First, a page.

TT: It was great to see Darren and his athletes out at some of the local Triathlon ACT events last year including the All-Stars where we got to race against Barbara and Andi.
MG: He wanted to support the local events and give them a hit-out. They’re not just going to do a race because there’s a big pay packet or they’re being paid to do it. They’ll do a race because they want to do it, which is good.
TT: There is a rumour about some unusual training methods including stripping down to your undies at a training camp. Can you explain the science behind this, or did you just want to even up your tan-lines?
MG: It was actually a teams’ competition at the end of the camp to see who won by the most points and I was dared to do it. I ended up with quite a lot of points that my team won so it did help in the end. It was pretty good fun.
TT: You had the opportunity to travel overseas with the squad to their European base in Switzerland. What was it like to experience living as a full-time athlete?
MG: We were based in Davos. It’s in the Alps so it’s quite a small town. It’s Switzerland’s version of Thredbo or Perisher. It’s a very upper class, very rich sort of town, and pretty amazing ski-slopes. It is totally different. The riding was amazing going up the mountains, over the passes. Being such a small town, you can train at whatever time because the roads are totally empty and you can totally focus just on training. There are not too many distractions in such a small town. It was great fun. I really enjoyed it so I definitely hope to go back there again some time.
TT: You finished first in the youth category at the ITU Oceania Youth Olympic Qualifier in January, and fourth overall. Do you think you had a home-ground advantage or were you just in ripper form?
MG: I almost got lucky in that race that the bike packs came together because I had a really bad transition and missed the front bike pack. To be honest I had a good swim and was okay on the bike but it was probably one of my worst runs. If it had been a bit later in the season I probably would have gone a bit closer to winning it overall. It was good racing at home with the support so that definitely made me want to hold on for that spot in the Youth Olympics.
TT: Did you know during the race who you had to beat to get that spot?
MG: At about 4km I realised, just as I was really starting to tire and there was a guy closing on me from behind. So that’s when I really had to stick it out and hold my position.
TT: Soon after you won the junior Oceania Triathlon Championships in Wellington. Would you rate this as your career highlight?
MG: It was probably a big breakthrough. The training had been really good leading up to it. I had really good sensations. The race went really well and I felt in control the whole way. I expected to win and I did which was good. It felt like I had fully reaped the rewards from my training over summer.
TT: In August you competed for Australia for the first time at the Youth Olympic Games in Singapore. It was a sprint distance (750m swim, 20km cycle, 5km run) but your race was pretty much over in the swim when you had an issue with your goggles. What happened?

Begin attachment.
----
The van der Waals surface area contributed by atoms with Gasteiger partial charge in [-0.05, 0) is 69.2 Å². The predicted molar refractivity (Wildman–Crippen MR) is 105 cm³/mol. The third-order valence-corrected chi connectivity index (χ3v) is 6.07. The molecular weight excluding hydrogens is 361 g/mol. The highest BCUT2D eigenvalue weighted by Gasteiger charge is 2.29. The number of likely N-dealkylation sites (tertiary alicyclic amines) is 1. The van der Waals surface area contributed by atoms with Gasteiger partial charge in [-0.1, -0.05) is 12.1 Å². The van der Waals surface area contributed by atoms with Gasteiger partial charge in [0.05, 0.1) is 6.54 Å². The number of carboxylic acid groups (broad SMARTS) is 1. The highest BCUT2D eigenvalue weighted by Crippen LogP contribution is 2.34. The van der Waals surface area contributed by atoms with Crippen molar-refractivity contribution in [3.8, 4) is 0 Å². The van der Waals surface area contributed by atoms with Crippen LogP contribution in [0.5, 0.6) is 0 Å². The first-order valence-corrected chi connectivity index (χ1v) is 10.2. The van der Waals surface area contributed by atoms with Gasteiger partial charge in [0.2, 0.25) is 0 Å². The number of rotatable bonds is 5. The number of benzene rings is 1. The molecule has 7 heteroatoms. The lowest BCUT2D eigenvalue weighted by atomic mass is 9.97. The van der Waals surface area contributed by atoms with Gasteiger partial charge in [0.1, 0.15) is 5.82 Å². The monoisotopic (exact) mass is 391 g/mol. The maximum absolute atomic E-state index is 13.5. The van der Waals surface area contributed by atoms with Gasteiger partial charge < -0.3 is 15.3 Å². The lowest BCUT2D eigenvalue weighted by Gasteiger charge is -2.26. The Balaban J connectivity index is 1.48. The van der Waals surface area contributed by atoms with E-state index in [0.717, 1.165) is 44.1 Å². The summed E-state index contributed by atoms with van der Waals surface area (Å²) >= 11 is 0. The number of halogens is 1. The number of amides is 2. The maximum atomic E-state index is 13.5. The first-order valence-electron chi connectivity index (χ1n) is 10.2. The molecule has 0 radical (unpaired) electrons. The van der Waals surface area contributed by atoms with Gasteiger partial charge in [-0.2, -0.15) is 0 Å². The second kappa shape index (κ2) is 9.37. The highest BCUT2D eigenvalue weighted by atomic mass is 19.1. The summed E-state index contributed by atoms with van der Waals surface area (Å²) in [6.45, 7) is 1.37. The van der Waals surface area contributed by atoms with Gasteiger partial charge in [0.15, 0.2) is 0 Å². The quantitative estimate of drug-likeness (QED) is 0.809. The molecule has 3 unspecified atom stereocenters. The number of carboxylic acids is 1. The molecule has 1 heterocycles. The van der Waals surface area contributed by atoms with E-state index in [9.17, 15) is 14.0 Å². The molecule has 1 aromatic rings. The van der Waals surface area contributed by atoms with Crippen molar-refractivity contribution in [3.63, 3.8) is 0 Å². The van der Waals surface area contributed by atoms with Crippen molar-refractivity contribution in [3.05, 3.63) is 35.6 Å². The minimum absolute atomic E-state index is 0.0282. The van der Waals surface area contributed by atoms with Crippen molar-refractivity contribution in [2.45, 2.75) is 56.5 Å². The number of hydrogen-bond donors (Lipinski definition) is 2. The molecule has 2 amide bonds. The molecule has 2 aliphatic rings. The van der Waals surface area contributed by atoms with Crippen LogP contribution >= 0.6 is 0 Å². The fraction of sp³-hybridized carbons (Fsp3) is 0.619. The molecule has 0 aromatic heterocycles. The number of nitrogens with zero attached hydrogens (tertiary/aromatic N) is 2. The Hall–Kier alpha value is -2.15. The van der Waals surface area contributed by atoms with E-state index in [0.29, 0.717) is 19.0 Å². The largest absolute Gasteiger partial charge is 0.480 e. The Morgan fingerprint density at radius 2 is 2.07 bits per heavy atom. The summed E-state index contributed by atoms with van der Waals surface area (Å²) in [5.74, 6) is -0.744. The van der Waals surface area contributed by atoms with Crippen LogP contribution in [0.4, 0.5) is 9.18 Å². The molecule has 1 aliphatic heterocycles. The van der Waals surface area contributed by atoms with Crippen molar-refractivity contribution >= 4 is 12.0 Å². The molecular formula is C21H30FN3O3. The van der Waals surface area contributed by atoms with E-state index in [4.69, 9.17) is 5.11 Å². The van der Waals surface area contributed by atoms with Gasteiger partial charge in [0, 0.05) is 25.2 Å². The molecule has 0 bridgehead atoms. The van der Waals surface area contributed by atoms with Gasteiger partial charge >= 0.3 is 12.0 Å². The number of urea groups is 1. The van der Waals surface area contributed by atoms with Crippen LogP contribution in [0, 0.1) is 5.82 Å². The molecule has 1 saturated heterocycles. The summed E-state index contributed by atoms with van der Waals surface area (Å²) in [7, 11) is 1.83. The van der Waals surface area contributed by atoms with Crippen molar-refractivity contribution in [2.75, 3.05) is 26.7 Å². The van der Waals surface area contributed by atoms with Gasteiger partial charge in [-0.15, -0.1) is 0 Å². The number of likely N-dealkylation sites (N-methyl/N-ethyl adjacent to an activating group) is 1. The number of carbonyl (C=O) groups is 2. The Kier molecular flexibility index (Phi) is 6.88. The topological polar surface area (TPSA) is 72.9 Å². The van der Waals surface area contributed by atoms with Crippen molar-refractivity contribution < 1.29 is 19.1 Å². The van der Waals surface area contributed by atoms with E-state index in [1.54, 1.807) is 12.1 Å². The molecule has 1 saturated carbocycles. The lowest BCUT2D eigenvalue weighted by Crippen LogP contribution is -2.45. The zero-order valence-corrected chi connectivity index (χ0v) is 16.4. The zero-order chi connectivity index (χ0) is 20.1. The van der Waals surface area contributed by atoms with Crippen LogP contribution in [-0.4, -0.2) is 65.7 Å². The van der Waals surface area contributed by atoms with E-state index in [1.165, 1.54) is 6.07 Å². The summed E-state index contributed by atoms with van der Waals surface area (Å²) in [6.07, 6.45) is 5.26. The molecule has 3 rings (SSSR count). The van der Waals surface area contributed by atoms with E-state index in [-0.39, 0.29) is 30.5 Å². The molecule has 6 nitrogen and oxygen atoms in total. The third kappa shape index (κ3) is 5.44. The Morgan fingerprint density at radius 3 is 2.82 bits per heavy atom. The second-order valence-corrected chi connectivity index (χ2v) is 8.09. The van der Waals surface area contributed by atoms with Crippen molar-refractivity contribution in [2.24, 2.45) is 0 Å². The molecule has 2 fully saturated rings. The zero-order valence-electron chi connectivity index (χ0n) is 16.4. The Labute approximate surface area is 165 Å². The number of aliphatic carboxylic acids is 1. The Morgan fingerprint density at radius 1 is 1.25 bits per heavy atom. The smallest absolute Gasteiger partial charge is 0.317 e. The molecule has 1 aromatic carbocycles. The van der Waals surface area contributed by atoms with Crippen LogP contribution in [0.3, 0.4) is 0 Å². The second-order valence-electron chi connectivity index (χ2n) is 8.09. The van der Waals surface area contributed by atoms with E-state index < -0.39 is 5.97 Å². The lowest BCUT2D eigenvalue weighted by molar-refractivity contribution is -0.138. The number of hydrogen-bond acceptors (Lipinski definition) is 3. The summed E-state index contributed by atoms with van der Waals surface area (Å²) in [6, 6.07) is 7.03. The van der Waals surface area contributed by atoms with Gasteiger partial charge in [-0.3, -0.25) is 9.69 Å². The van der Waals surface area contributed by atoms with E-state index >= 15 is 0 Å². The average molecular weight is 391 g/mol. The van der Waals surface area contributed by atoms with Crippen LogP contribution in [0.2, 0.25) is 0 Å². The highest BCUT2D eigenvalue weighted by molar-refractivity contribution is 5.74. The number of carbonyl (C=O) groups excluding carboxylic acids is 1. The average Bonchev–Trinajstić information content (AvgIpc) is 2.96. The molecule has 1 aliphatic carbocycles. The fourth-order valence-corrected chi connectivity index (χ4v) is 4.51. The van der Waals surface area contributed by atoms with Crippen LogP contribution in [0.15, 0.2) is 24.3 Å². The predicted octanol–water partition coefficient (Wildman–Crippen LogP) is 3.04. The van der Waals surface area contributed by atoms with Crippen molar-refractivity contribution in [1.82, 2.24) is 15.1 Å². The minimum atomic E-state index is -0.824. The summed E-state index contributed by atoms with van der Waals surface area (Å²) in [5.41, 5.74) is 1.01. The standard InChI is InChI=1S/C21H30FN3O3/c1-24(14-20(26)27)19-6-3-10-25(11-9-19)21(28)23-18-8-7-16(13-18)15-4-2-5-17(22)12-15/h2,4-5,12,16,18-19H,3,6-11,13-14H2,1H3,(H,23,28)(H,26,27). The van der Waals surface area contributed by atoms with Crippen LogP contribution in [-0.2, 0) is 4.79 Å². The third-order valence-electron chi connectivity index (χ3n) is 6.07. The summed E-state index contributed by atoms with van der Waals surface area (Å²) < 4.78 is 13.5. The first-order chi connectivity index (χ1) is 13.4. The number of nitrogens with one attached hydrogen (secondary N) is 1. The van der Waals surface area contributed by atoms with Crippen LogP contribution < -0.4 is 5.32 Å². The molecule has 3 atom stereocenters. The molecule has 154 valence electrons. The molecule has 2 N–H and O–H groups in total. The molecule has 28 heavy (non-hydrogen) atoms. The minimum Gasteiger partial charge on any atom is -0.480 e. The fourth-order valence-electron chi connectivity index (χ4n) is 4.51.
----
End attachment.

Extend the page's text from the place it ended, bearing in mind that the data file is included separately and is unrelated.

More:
MG: I used to have a habit of losing my goggles anytime I dive into a pool. My dive technique is probably not right and in Singapore I probably didn’t put my hands in front of my face and took the full force of the water on my goggles unfortunately and they came off. It lost me quite a lot of time and any chance to really make that front pack. And then on the bike we weren’t working that well together so it was really no chance of winning, straight away.
TT: Was it devastating to know then that there would be no chance you could chase them down?
MG: You never know during a triathlon, so even after we got off the bike about a minute and a half down, I thought I could still get close to a top-5 or podium, but then it just didn’t really happen on the run. So it wasn’t until after that I thought it was a bit disappointing that I missed out, but during the race I still thought I was in with a chance.
TT: Will you wear a double swim cap next season?
MG: I use two now so hopefully I won’t make that mistake again. Darren will probably kill me if I do. So many races have dive starts now you can’t really afford to do that, so I guess I have to keep practicing. It was a pretty rookie error.
TT: To your credit you came out of the water in 24 (out of 32 competitors) and then finished 12th. It must be good knowing you can run down most athletes in the field.
MG: Is it good to know because there is no point having a good swim leg, because people are just going to catch-up to you on the bike. And there’s no point having a good bike leg because it takes up so much energy to stage a breakaway. So having a good run leg is something you can always rely on and you can just wait right until the end until you unleash it. So it does give you confidence and it is the easiest way to win, on the run – compared to the swim and bike.
TT: Despite the disappointment in the individual race you were able to pick up some bling in the mixed team relay with Ellie Salthouse and a pair from New Zealand. How exactly does that work in triathlon?
MG: It goes girl-boy-girl-boy, each doing a mini-triathlon, and then handing over to the next team member. It’s all draft-legal so it is very fast, fun and exciting. I find it’s a different experience doing it as a triathlete, because you’re so used to racing as an individual. When you do it in a team it is totally different. The IOC president was there in Singapore seeing it, so I think they’re pretty confident it will be in by the time Rio comes around.